Why study here?
The Social Anthropology department is one of the largest in Britain and has an outstanding reputation for teaching and research.
- We are strongly committed to teaching and the student experience, as indicated by our high scores of 100% satisfaction in the National Student Survey (UNISTATS).
- In the results of REF2014 Social Anthropology was ranked second, based on Grade Point Average (within the combined Anthropology and Development Studies assessment panel) and is now first among Social Anthropology Departments.
- We are placed third in the The Guardian’s University Guide 2015.
Our strength is based upon the diversity of specific regional and theoretical interests of individual members of staff. You’ll be working with experts in their fields who share key research strength in areas such as poverty, race, inequality, science and genetics, the state and international development, kinship, knowledge and skills and materiality.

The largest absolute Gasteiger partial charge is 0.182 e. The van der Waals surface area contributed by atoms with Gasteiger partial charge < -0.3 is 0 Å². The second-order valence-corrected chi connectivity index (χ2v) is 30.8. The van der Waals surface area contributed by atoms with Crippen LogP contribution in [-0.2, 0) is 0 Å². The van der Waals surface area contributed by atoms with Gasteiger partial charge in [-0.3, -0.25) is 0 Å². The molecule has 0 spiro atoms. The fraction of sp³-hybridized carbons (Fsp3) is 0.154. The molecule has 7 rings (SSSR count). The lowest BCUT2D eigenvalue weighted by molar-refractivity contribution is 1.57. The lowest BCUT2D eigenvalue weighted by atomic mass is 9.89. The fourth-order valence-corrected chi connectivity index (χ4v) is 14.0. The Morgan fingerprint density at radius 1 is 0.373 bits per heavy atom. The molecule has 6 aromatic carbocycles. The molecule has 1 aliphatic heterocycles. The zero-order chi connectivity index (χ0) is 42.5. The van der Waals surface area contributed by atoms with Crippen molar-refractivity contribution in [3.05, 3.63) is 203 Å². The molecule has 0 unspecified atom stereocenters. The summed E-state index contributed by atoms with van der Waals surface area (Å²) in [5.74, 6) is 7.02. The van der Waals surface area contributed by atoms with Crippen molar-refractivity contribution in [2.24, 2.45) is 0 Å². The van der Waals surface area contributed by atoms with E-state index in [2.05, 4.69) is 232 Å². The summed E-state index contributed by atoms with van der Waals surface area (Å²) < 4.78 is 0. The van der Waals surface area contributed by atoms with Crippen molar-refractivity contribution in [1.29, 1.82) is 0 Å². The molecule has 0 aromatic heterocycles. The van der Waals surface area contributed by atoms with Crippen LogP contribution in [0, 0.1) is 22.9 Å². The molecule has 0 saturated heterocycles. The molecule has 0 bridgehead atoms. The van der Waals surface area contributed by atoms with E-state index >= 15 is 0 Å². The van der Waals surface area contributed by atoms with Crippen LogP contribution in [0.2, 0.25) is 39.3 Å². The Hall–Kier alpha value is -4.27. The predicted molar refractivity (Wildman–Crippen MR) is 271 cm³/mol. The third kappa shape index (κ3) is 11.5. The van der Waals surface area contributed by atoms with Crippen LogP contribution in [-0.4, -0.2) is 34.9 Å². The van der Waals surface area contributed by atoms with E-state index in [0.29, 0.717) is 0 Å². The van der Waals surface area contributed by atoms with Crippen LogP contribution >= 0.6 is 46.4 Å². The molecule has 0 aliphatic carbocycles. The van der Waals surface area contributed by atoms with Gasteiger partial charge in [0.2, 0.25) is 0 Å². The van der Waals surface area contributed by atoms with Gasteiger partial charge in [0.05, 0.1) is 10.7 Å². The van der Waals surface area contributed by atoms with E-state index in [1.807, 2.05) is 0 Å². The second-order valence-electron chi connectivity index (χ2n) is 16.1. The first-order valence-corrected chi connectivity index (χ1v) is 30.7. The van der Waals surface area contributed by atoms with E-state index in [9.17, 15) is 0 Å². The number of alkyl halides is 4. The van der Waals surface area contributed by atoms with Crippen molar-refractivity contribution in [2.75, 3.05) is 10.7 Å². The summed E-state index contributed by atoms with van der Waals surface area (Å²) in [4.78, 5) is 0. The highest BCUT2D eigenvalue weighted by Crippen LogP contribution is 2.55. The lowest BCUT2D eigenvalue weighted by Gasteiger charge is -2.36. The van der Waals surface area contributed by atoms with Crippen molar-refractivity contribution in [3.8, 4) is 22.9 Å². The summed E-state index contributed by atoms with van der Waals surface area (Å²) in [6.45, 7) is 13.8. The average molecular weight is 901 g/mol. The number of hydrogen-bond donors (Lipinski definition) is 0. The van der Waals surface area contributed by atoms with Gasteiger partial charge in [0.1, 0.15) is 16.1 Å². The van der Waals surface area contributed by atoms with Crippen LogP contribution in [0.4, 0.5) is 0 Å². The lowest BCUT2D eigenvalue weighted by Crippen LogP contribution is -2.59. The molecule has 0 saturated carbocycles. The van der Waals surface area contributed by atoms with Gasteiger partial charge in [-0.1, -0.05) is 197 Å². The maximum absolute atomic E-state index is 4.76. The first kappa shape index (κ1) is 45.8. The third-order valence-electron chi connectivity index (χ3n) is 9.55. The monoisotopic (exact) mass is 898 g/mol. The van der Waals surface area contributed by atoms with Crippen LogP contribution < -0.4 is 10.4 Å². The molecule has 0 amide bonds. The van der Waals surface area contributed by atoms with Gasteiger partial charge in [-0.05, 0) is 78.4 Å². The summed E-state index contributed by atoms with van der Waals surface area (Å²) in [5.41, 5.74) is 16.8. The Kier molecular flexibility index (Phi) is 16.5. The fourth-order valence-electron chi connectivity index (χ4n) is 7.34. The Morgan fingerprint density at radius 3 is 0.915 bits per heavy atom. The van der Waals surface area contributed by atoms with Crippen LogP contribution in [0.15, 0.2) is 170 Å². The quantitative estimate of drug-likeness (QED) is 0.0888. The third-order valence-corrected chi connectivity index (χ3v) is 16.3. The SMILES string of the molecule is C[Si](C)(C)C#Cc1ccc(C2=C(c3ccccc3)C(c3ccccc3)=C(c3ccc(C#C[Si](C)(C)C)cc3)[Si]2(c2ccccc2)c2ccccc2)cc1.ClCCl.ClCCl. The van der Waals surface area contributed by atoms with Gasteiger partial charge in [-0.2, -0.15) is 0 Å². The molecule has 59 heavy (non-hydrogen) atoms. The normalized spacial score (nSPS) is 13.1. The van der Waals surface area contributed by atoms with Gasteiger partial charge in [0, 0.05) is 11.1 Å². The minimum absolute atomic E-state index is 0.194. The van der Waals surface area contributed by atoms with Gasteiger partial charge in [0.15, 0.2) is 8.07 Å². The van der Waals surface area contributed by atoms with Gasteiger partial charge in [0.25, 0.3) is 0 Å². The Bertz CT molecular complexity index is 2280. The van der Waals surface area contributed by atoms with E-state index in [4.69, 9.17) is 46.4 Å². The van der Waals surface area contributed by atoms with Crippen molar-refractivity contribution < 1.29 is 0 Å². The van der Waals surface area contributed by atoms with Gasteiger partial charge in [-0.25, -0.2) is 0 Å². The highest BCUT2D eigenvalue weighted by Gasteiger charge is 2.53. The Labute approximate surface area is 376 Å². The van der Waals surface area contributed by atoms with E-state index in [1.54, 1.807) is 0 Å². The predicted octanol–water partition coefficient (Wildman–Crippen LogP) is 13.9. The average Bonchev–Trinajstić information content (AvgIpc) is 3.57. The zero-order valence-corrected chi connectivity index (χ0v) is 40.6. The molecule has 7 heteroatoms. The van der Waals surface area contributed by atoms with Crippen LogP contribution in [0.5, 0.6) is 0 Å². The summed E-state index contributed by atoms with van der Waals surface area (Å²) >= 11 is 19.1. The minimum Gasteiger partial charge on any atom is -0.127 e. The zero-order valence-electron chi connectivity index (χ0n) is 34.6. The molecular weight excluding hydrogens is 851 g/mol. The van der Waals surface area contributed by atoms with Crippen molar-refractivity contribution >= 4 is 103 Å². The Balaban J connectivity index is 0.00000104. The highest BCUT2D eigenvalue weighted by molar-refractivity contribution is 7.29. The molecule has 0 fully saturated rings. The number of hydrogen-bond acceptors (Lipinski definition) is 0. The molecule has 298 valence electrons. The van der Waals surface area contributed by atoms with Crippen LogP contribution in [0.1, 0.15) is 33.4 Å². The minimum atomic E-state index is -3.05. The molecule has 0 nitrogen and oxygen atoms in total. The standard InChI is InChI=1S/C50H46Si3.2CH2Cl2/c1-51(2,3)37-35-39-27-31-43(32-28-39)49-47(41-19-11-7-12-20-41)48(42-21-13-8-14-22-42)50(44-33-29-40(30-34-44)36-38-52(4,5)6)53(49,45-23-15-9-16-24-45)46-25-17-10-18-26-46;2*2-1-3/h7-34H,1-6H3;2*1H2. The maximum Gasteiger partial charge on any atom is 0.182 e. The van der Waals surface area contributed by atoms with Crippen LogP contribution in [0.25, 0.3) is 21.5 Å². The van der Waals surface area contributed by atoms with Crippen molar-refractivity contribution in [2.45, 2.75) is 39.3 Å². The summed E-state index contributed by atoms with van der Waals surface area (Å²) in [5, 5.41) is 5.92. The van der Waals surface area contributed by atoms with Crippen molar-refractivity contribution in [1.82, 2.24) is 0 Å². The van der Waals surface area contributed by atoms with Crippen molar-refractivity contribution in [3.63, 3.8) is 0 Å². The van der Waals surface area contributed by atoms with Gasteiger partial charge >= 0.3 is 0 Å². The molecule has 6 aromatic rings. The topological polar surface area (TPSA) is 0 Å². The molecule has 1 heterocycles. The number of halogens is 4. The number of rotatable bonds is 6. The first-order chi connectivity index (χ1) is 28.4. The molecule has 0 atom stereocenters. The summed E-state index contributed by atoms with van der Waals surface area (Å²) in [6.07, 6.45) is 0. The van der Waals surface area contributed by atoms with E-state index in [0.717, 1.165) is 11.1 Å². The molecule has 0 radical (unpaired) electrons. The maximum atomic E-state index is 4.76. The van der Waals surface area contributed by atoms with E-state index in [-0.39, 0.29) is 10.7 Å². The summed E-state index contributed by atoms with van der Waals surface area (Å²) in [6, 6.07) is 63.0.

Visual anthropologists use film as a research tool and a way of sharing their research findings, often with the communities that they film. Ethnographic film refers to the kinds of films made by anthropologists.
As an undergraduate student with an interest in film and visual media you will have opportunities to take courses in digital film making and the history of ethnographic film and documentary as well as having access to the one of the largest ethnographic film libraries in Europe.
As a student studying for a master's in Visual Anthropology (MAVA), you will get a chance, through our courses and programmes, to work with sound, video and film equipment in our editing suites and have the unique opportunity to make your own films.
Find out more about (internal)
- Careers and employability for social anthropology students
- Social Anthropology research
- What is Social Anthropology?
- Studying Social Anthropology abroad